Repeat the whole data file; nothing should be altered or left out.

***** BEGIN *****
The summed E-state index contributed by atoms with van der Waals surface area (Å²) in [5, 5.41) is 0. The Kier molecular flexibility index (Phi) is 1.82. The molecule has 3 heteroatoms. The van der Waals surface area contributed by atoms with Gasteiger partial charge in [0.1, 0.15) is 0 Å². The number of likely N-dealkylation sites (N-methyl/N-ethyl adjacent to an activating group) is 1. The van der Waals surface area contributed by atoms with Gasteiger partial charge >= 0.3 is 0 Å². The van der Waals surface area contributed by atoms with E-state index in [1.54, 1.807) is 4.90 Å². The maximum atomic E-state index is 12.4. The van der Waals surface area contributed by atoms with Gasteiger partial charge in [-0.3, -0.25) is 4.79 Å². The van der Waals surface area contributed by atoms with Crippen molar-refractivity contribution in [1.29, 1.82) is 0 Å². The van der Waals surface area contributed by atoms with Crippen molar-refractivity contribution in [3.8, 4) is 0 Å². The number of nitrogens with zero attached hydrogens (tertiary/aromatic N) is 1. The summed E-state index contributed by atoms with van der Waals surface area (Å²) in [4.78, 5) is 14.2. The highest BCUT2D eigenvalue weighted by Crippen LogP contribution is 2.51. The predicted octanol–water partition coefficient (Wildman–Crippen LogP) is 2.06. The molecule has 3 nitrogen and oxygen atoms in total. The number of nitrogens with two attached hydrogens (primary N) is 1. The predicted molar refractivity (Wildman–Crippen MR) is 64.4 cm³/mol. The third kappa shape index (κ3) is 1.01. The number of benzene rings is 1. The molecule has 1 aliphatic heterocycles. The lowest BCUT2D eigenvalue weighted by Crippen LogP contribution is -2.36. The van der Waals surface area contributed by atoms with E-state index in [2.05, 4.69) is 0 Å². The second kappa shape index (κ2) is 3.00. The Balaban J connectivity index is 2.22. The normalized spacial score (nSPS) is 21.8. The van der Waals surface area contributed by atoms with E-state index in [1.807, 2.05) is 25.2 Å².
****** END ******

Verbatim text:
The summed E-state index contributed by atoms with van der Waals surface area (Å²) in [5, 5.41) is 0. The Kier molecular flexibility index (Phi) is 1.82. The molecule has 3 heteroatoms. The van der Waals surface area contributed by atoms with Gasteiger partial charge in [0.1, 0.15) is 0 Å². The number of likely N-dealkylation sites (N-methyl/N-ethyl adjacent to an activating group) is 1. The van der Waals surface area contributed by atoms with Gasteiger partial charge >= 0.3 is 0 Å². The van der Waals surface area contributed by atoms with E-state index in [1.54, 1.807) is 4.90 Å². The maximum atomic E-state index is 12.4. The van der Waals surface area contributed by atoms with Gasteiger partial charge in [-0.3, -0.25) is 4.79 Å². The van der Waals surface area contributed by atoms with Crippen molar-refractivity contribution in [1.29, 1.82) is 0 Å². The van der Waals surface area contributed by atoms with Crippen molar-refractivity contribution in [3.8, 4) is 0 Å². The number of nitrogens with zero attached hydrogens (tertiary/aromatic N) is 1. The summed E-state index contributed by atoms with van der Waals surface area (Å²) in [4.78, 5) is 14.2. The highest BCUT2D eigenvalue weighted by Crippen LogP contribution is 2.51. The predicted octanol–water partition coefficient (Wildman–Crippen LogP) is 2.06. The molecule has 3 nitrogen and oxygen atoms in total. The number of nitrogens with two attached hydrogens (primary N) is 1. The predicted molar refractivity (Wildman–Crippen MR) is 64.4 cm³/mol. The third kappa shape index (κ3) is 1.01. The number of benzene rings is 1. The molecule has 1 aliphatic heterocycles. The lowest BCUT2D eigenvalue weighted by Crippen LogP contribution is -2.36. The van der Waals surface area contributed by atoms with E-state index in [2.05, 4.69) is 0 Å². The second kappa shape index (κ2) is 3.00. The Balaban J connectivity index is 2.22. The normalized spacial score (nSPS) is 21.8. The van der Waals surface area contributed by atoms with E-state index in [1.807, 2.05) is 25.2 Å².